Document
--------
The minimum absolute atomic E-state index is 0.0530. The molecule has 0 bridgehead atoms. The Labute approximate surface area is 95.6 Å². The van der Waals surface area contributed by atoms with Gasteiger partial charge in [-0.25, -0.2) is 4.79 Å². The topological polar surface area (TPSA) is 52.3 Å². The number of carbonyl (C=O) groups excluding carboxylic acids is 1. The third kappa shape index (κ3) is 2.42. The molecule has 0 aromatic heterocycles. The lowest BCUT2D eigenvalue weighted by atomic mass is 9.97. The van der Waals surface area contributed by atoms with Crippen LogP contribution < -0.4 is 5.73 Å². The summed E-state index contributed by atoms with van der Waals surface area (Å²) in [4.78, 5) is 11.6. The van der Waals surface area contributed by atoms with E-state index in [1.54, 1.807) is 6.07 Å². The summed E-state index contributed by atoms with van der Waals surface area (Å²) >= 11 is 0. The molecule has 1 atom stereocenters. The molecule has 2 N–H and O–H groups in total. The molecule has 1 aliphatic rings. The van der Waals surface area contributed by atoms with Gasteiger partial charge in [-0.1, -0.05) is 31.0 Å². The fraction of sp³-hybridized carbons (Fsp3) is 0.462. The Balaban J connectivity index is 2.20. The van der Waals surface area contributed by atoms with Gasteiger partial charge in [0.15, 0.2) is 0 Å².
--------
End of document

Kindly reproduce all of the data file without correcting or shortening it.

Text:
The minimum absolute atomic E-state index is 0.0530. The molecule has 0 bridgehead atoms. The Labute approximate surface area is 95.6 Å². The van der Waals surface area contributed by atoms with Gasteiger partial charge in [-0.25, -0.2) is 4.79 Å². The topological polar surface area (TPSA) is 52.3 Å². The number of carbonyl (C=O) groups excluding carboxylic acids is 1. The third kappa shape index (κ3) is 2.42. The molecule has 0 aromatic heterocycles. The lowest BCUT2D eigenvalue weighted by atomic mass is 9.97. The van der Waals surface area contributed by atoms with Crippen LogP contribution < -0.4 is 5.73 Å². The summed E-state index contributed by atoms with van der Waals surface area (Å²) in [4.78, 5) is 11.6. The van der Waals surface area contributed by atoms with E-state index in [1.54, 1.807) is 6.07 Å². The summed E-state index contributed by atoms with van der Waals surface area (Å²) >= 11 is 0. The molecule has 1 atom stereocenters. The molecule has 2 N–H and O–H groups in total. The molecule has 1 aliphatic rings. The van der Waals surface area contributed by atoms with Gasteiger partial charge in [-0.1, -0.05) is 31.0 Å². The fraction of sp³-hybridized carbons (Fsp3) is 0.462. The Balaban J connectivity index is 2.20. The van der Waals surface area contributed by atoms with Gasteiger partial charge in [0.15, 0.2) is 0 Å².